University Of North Carolina-Chapel Hill (UNC-CH) Study: Parents' Wishes, Uncertainty Determine Resuscitation Of Premature Infants

September 08, 1998

CHAPEL HILL--Doctors usually resuscitate extremely premature babies at birth when they are uncertain about how the infants will fare or when they don't know parents' wishes, according to a new study. When parents say in advance what they want done following delivery, doctors tend to follow those wishes.

Resuscitation of such premature infants generally postpones death by only a few days, if death occurs, but does not contribute substantially to over-treatment, the study shows.

"Neonatologists sometimes are criticized in the media and elsewhere for over-treating extremely premature babies," said Dr. Mia W. Doron, clinical assistant professor of pediatrics at the University of North Carolina at Chapel Hill School of Medicine. "We did our study in part because of the controversy.

"We wanted to identify whether physicians' or parents' preferences primarily determine the amount of treatment, to examine what controls resuscitation decisions and to learn whether initiating intensive care significantly postpones death among the babies that don't survive."

A report on the research appears in the September issue of Pediatrics, a medical journal. Besides Doron, the first author, UNC-CH contributors were Drs. Kathleen A. Veness-Meehan and Alan D. Stiles, associate professors of pediatrics, nurse practitioner Elizabeth M. Holoman and Dr. Lewis H. Margolis, associate professor of maternal and child health.

"There is a lot of pain involved in these extraordinarily hard decisions - personal pain for the family and staff, varying amounts suffering for the babies and sometimes great expense," Doron said. "Some babies do fine, but others die within days, weeks or months or have chronic breathing or neurological handicaps such as cerebral palsy. They also can be mentally retarded or blind."

The medical scientists conducted the study exclusively at UNC Hospitals, one of North Carolina's largest tertiary care centers, but say results likely would be similar at most large U.S. hospitals and neonatal practices. They reviewed what happened to all babies born between 23 and 26 weeks gestation during a single year --November 1994 to October 1995. Pregnancies normally last about 270 days or 38.5 weeks.

Researchers also asked the attending physicians to complete extensive questionnaires about what happened during and after delivery and reviewed all medical records.

Three-quarters of the 41 extremely premature babies during the year were resuscitated; 59 percent died, Doron said. Of those born at 24 weeks gestation, 83 percent died, and of those born at 26 weeks, 25 percent died.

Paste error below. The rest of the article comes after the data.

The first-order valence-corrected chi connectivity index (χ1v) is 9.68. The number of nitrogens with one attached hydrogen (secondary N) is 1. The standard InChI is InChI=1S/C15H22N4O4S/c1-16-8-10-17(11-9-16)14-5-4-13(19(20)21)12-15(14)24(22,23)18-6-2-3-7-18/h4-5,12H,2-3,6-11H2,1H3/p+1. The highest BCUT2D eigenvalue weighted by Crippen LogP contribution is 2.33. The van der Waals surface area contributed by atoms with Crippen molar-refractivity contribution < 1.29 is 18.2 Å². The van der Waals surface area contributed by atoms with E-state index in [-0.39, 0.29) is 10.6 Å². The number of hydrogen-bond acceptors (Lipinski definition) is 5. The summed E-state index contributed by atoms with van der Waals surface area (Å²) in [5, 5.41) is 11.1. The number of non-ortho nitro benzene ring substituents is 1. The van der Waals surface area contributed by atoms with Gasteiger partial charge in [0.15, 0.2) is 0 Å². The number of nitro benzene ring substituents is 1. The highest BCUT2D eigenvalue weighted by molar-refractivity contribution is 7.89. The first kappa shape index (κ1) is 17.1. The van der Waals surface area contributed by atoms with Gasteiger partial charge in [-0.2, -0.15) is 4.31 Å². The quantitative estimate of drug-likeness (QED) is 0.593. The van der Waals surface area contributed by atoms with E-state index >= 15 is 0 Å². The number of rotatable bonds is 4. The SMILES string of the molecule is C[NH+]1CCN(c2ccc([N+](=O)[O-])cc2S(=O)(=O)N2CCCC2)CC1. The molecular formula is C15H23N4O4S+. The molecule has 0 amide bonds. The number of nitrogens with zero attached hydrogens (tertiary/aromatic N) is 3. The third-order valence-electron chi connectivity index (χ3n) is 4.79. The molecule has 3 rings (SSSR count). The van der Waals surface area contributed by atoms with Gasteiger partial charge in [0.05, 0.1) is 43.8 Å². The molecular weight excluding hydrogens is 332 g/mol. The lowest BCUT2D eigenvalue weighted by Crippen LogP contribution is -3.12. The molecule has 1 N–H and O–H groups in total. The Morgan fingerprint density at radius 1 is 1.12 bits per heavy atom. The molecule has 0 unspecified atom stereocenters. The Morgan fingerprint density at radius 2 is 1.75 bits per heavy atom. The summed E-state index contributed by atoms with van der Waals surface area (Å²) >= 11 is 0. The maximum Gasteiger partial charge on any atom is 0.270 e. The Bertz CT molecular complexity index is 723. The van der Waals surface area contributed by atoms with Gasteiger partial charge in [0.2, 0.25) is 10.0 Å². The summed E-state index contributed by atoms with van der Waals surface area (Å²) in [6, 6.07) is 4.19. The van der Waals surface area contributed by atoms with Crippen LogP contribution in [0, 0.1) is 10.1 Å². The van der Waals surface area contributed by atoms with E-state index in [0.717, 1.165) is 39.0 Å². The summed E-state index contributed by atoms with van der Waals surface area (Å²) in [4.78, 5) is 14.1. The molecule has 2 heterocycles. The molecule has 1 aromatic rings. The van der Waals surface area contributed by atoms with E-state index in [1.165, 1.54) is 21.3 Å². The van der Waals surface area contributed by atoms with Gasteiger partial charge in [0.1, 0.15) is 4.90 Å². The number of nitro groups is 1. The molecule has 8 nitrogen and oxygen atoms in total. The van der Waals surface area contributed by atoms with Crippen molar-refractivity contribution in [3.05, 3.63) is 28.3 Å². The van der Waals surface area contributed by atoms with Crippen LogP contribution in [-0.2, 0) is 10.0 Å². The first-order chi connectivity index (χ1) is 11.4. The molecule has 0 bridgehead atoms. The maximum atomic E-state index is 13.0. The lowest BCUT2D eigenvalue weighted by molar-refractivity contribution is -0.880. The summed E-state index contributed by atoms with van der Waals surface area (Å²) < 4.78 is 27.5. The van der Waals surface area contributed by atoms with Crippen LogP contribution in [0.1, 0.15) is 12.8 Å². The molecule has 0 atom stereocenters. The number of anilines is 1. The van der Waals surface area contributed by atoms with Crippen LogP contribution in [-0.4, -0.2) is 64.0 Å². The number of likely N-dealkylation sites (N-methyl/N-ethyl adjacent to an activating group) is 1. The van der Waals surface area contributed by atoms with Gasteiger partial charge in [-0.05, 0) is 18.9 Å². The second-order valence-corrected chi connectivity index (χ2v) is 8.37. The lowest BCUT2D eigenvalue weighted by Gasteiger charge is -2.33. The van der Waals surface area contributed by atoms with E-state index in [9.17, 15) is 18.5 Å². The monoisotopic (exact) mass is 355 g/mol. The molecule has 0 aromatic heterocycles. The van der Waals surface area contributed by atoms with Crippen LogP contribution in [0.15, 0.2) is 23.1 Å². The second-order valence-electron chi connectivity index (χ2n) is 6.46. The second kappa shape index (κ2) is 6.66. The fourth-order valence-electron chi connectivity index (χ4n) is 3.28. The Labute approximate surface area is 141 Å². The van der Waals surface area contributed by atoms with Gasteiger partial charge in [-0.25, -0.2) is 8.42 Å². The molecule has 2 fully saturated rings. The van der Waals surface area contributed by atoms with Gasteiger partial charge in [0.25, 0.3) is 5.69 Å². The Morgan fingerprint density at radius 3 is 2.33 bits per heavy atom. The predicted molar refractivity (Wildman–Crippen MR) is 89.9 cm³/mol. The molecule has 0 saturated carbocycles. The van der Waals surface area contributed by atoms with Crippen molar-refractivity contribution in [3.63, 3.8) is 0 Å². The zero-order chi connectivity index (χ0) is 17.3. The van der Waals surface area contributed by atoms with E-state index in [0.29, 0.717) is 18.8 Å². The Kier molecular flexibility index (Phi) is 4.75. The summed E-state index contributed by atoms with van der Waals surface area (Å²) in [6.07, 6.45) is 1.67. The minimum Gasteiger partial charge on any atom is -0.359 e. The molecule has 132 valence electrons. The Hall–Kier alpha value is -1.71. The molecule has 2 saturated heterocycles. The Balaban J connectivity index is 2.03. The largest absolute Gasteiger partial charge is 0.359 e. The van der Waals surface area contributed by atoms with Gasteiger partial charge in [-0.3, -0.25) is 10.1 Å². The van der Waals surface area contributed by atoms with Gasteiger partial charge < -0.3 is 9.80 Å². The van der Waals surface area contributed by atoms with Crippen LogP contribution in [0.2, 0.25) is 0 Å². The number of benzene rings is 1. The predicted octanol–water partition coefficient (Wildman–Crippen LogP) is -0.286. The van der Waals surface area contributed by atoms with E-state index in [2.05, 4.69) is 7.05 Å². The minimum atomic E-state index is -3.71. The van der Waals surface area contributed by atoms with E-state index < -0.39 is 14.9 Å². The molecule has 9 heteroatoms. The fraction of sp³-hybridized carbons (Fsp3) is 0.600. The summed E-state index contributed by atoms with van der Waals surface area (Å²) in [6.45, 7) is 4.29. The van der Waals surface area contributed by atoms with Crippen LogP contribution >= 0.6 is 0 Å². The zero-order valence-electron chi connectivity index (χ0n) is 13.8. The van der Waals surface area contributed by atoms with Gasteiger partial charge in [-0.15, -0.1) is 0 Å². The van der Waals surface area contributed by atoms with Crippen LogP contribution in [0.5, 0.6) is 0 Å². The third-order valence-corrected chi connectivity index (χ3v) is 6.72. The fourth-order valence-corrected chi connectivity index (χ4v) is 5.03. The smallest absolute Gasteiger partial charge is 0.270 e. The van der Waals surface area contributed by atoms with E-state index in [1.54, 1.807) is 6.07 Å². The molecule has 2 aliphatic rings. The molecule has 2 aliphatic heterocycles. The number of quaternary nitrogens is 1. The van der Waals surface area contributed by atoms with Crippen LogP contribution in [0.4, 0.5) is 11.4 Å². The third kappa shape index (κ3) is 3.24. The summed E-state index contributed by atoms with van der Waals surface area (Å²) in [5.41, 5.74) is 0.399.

"Not surprisingly, resuscitation was more likely to occur in babies with higher gestational ages who were bigger and had better prognoses," she said. "When physicians thought the prognosis for survival was greater than 10 percent, those babies also were apt to be resuscitated. The more certain they were that the baby would not survive and be healthy, the more willing they were to withhold treatment."

When doctors and parents disagreed about how much treatment should be given, all parents wanted more than physicians recommended and usually got it. To avoid unnecessary suffering and expense, all but two babies who died had life-sustaining therapy withdrawn when it looked like they were failing.

"An issue that naturally arises is what the best way is to cut down on this problem which arises because your initial impulse is to help the baby," Doron said. "You have to take a step back and say, 'Wait a minute. Is providing this care really helping'"

"One of the suggestions talked about a lot is simply don't start treating these babies because once you start, both parents and hospital staff get attached to them, and you can't stop. I personally feel that when there is uncertainty about the prognosis, two days of treatment is ethically acceptable to try to get more certain of a baby's chance of surviving to lead a reasonably healthy life."

In most foreign countries, treating very premature infants is less aggressive than in the United States, she said.

By David Williamson

Note: Doron, a mother who works parttime, can be reached at (919) 966-3476 (w) or 682-8375 (h).

University of North Carolina at Chapel Hill

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